Looking at the above search results, if you have never heard of Huggies, you would be forgiven for not knowing what what Huggies’ core business is. Do they provide baby information? Pregnancy advice? Parenting advice? Nappies even?
Well we all know they do Nappies but why don’t they promote it? What are they doing? Let’s have a look at their website to get more insight:
Staying front of mind and nurturing
You may understand the concept of marketing on multiple channels but what will actually work and where do the opportunities lie? I can’t say what will actually work as that is up to testing and measurement to define, however I am going to put together a list of approaches that I feel are cost effective and achieve nurturing and acquisition goals.
I will break this list up into 2 mains sections, nurturing and acquisition.
Nurturing refers to building a case and affinity towards your brand while acquisition refers to the sources that are more likely to lead to a sale of lead acquisition.
If you have used the Think with Google paths to purchase builder you will have noticed how it was divided into ‘more often an Assist Interaction’ and ‘more often the last interaction’. Well I’m just defining these as ‘Nurture’ and ‘Acquisition’.
Nurturing phase options
This is where you need to nurture your prospects and get them to engage and ultimately love your brand. Let’s look at a few ways you can do this effectively:
1. Remarketing – The most obvious way is to stay front of mind by being there visually. People notice remarketing and although many have become accustomed to being followed around, it doesn’t mean its not effective.
The best type of remarketing is that which is not trying to gain the sale and can be found in the campaigns where the focus is on specific nurturing. Promoting a download of a document or whitepaper, a webinar, more offers or deals that related to that user and their behaviour.
Those that simply remarket with the same message to the same people will not succeed in this game. Targeted, specific and nurture focused remarketing is what will win and guide people along the path the purchase.
Word of warning: If you look at the paths to purchase data rarely will you see display towards the end of the spectrum. However understanding the onsite behaviour of those you are marketing to will enable you to gauge what part of the spectrum they have come from.
For example if someone has downloaded your white paper, been to your website 6 times and visited a product page several times is in the market to buy. However a person who just visited your website is most definitely at the other end of the spectrum and still needs nurturing.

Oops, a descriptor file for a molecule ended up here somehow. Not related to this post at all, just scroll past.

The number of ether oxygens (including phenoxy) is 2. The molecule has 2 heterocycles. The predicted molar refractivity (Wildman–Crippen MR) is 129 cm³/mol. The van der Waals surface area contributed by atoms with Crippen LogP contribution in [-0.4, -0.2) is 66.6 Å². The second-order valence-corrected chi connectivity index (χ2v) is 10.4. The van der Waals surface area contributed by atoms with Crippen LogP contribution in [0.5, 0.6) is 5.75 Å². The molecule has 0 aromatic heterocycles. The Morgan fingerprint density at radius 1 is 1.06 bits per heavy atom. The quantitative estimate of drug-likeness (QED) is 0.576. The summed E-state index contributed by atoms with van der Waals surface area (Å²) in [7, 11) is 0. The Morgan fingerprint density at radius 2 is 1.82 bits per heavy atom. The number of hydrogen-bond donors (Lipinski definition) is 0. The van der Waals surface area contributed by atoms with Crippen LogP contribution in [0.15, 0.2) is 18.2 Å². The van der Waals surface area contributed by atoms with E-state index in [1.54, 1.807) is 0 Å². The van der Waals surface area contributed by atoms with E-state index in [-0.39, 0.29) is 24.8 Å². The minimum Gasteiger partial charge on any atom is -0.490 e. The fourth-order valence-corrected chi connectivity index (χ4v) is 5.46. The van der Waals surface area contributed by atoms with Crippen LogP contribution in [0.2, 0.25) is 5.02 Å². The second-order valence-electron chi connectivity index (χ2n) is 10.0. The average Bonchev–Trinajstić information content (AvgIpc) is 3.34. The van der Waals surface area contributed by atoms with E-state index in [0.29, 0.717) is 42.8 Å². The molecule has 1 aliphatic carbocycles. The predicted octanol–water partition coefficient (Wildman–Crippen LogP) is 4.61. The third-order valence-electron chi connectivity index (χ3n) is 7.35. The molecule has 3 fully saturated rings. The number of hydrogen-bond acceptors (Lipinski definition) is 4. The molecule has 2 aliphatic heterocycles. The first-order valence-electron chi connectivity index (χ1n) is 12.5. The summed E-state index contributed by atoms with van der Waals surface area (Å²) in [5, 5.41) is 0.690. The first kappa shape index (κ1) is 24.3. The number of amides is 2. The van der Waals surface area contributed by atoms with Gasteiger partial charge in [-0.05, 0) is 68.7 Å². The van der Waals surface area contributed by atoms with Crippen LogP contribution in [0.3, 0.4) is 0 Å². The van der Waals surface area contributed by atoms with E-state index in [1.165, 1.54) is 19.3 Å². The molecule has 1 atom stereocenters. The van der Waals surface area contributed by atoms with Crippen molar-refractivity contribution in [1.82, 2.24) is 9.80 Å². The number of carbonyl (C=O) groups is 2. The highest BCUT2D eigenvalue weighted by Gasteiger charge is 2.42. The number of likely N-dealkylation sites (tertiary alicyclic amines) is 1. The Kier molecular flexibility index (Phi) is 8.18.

Knowing user behaviour and where they fall in the spectrum is the key to successful remarketing. It may not always be a nurturing tool but it should never be a blanket one size fits all channel.
Koozai have a good post on the types of segments that you should consider when it comes to remarketing.
2. Content – I’m not talking SEO here or a traditional ‘content is king’ rah rah. I’m talking about content amplification and building your industry clout. Sites with great content have an advantage; they can be perceived as an authority.
Huggies are most certainly not the authority on how to get pregnant. An obstetrician/gynaecologist is most certainly a greater authority however in the online space it doesn’t really matter.
Huggies discuss issues and to most people, know considerably more than they do. And that’s the catch; they become perceived as the authority (rightly or wrongly) and users gravitate towards that. It builds trust and when people trust a brand, they are more likely to make a purchase due to it.
Creating awesome (not good but awesome! content) on a consistent basis will position you as an authority in your field.
Here is the catch with content, just having that content on your site isn’t enough. You need people to read the content and the fastest growing and ultra effective answer to that is content amplification.
Over the past 2 years we have seen an influx in content amplification networks that can effectively post your great content on authority websites, doing a lot of the hard work around execution for you. Outbrain and Taboola are a couple that spring to mind however there are others. Essentially they do the same thing and if you have great content and target the right audience then your nurture campaign can flourish.
Personally, I think these content networks are sleeping giants in the digital marketing space. Cheap clicks, super effective and a real challenge to standard display. The good news for advertisers is that its still relatively untapped however that will soon change. It’s time to jump on the content amplification bandwagon.